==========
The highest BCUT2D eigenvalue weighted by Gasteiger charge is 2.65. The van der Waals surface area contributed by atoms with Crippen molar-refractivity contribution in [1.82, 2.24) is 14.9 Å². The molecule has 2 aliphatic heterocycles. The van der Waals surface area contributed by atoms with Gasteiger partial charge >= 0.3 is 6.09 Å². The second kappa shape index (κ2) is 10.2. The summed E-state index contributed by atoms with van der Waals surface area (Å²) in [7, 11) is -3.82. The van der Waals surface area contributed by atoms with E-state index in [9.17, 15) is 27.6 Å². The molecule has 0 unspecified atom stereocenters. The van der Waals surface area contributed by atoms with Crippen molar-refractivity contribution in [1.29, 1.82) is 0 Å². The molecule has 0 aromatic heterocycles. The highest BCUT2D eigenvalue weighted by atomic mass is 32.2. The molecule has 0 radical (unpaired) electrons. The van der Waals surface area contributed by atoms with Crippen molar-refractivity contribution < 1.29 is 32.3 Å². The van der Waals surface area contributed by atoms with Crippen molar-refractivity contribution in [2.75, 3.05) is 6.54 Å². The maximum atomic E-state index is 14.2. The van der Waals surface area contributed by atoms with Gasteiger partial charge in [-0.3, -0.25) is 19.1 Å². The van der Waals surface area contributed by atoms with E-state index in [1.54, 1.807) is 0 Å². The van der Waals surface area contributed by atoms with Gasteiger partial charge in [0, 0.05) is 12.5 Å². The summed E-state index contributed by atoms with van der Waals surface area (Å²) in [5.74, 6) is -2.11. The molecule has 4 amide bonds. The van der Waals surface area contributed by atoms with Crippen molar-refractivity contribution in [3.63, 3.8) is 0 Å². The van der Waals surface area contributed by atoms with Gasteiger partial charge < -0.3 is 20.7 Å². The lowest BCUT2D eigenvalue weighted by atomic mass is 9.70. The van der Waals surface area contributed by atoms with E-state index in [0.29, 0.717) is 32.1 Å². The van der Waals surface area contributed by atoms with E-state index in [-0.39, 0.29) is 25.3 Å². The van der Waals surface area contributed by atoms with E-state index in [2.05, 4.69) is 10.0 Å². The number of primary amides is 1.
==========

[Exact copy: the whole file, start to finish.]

The highest BCUT2D eigenvalue weighted by Gasteiger charge is 2.65. The van der Waals surface area contributed by atoms with Crippen molar-refractivity contribution in [1.82, 2.24) is 14.9 Å². The molecule has 2 aliphatic heterocycles. The van der Waals surface area contributed by atoms with Gasteiger partial charge >= 0.3 is 6.09 Å². The second kappa shape index (κ2) is 10.2. The summed E-state index contributed by atoms with van der Waals surface area (Å²) in [7, 11) is -3.82. The van der Waals surface area contributed by atoms with E-state index in [9.17, 15) is 27.6 Å². The molecule has 0 unspecified atom stereocenters. The van der Waals surface area contributed by atoms with Crippen molar-refractivity contribution in [1.29, 1.82) is 0 Å². The molecule has 0 aromatic heterocycles. The highest BCUT2D eigenvalue weighted by atomic mass is 32.2. The molecule has 0 radical (unpaired) electrons. The van der Waals surface area contributed by atoms with Crippen molar-refractivity contribution < 1.29 is 32.3 Å². The van der Waals surface area contributed by atoms with Crippen molar-refractivity contribution in [2.75, 3.05) is 6.54 Å². The maximum atomic E-state index is 14.2. The van der Waals surface area contributed by atoms with Gasteiger partial charge in [-0.3, -0.25) is 19.1 Å². The van der Waals surface area contributed by atoms with E-state index in [1.54, 1.807) is 0 Å². The van der Waals surface area contributed by atoms with Gasteiger partial charge in [0, 0.05) is 12.5 Å². The summed E-state index contributed by atoms with van der Waals surface area (Å²) in [5.74, 6) is -2.11. The molecule has 4 amide bonds. The van der Waals surface area contributed by atoms with Crippen molar-refractivity contribution in [3.63, 3.8) is 0 Å². The van der Waals surface area contributed by atoms with Gasteiger partial charge < -0.3 is 20.7 Å². The lowest BCUT2D eigenvalue weighted by atomic mass is 9.70. The van der Waals surface area contributed by atoms with E-state index in [0.29, 0.717) is 32.1 Å². The van der Waals surface area contributed by atoms with E-state index in [-0.39, 0.29) is 25.3 Å². The van der Waals surface area contributed by atoms with E-state index in [2.05, 4.69) is 10.0 Å². The number of primary amides is 1.